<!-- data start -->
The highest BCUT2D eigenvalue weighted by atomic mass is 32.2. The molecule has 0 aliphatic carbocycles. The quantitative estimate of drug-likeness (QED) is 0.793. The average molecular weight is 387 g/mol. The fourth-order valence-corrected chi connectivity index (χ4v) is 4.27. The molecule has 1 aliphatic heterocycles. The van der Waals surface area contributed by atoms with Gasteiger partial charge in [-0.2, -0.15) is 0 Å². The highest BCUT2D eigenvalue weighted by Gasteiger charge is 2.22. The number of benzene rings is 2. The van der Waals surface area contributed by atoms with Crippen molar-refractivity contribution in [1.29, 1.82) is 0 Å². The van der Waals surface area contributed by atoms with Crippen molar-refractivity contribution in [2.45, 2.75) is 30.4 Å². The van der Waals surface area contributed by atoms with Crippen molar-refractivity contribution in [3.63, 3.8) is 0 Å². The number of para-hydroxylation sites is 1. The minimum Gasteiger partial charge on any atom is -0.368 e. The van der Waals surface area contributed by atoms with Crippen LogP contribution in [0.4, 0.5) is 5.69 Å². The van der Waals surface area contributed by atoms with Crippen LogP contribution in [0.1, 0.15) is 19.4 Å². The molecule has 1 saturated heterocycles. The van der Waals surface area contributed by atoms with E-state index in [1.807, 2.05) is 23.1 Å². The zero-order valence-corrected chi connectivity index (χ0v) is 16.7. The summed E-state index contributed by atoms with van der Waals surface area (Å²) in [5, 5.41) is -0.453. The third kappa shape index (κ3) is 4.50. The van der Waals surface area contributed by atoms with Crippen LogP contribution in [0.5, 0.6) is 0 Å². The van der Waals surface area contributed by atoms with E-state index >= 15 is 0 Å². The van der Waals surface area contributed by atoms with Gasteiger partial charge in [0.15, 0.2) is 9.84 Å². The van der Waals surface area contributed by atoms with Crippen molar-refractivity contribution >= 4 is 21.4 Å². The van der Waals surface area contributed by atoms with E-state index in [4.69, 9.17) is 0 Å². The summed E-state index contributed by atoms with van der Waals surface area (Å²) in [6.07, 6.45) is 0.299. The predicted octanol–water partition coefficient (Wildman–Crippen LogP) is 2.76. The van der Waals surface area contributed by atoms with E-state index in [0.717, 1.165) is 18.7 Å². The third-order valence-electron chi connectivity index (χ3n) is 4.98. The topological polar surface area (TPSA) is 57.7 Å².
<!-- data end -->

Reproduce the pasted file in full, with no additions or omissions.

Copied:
The highest BCUT2D eigenvalue weighted by atomic mass is 32.2. The molecule has 0 aliphatic carbocycles. The quantitative estimate of drug-likeness (QED) is 0.793. The average molecular weight is 387 g/mol. The fourth-order valence-corrected chi connectivity index (χ4v) is 4.27. The molecule has 1 aliphatic heterocycles. The van der Waals surface area contributed by atoms with Gasteiger partial charge in [-0.2, -0.15) is 0 Å². The highest BCUT2D eigenvalue weighted by Gasteiger charge is 2.22. The number of benzene rings is 2. The van der Waals surface area contributed by atoms with Crippen molar-refractivity contribution in [1.29, 1.82) is 0 Å². The van der Waals surface area contributed by atoms with Crippen molar-refractivity contribution in [2.45, 2.75) is 30.4 Å². The van der Waals surface area contributed by atoms with Crippen molar-refractivity contribution in [3.63, 3.8) is 0 Å². The number of para-hydroxylation sites is 1. The minimum Gasteiger partial charge on any atom is -0.368 e. The van der Waals surface area contributed by atoms with Crippen LogP contribution in [0.4, 0.5) is 5.69 Å². The van der Waals surface area contributed by atoms with Crippen LogP contribution in [0.1, 0.15) is 19.4 Å². The molecule has 1 saturated heterocycles. The van der Waals surface area contributed by atoms with E-state index in [1.807, 2.05) is 23.1 Å². The zero-order valence-corrected chi connectivity index (χ0v) is 16.7. The summed E-state index contributed by atoms with van der Waals surface area (Å²) in [5, 5.41) is -0.453. The third kappa shape index (κ3) is 4.50. The van der Waals surface area contributed by atoms with Crippen LogP contribution in [0.5, 0.6) is 0 Å². The van der Waals surface area contributed by atoms with E-state index >= 15 is 0 Å². The van der Waals surface area contributed by atoms with Gasteiger partial charge in [0.15, 0.2) is 9.84 Å². The van der Waals surface area contributed by atoms with Crippen molar-refractivity contribution >= 4 is 21.4 Å². The van der Waals surface area contributed by atoms with E-state index in [4.69, 9.17) is 0 Å². The summed E-state index contributed by atoms with van der Waals surface area (Å²) in [6.07, 6.45) is 0.299. The predicted octanol–water partition coefficient (Wildman–Crippen LogP) is 2.76. The van der Waals surface area contributed by atoms with E-state index in [0.717, 1.165) is 18.7 Å². The third-order valence-electron chi connectivity index (χ3n) is 4.98. The topological polar surface area (TPSA) is 57.7 Å².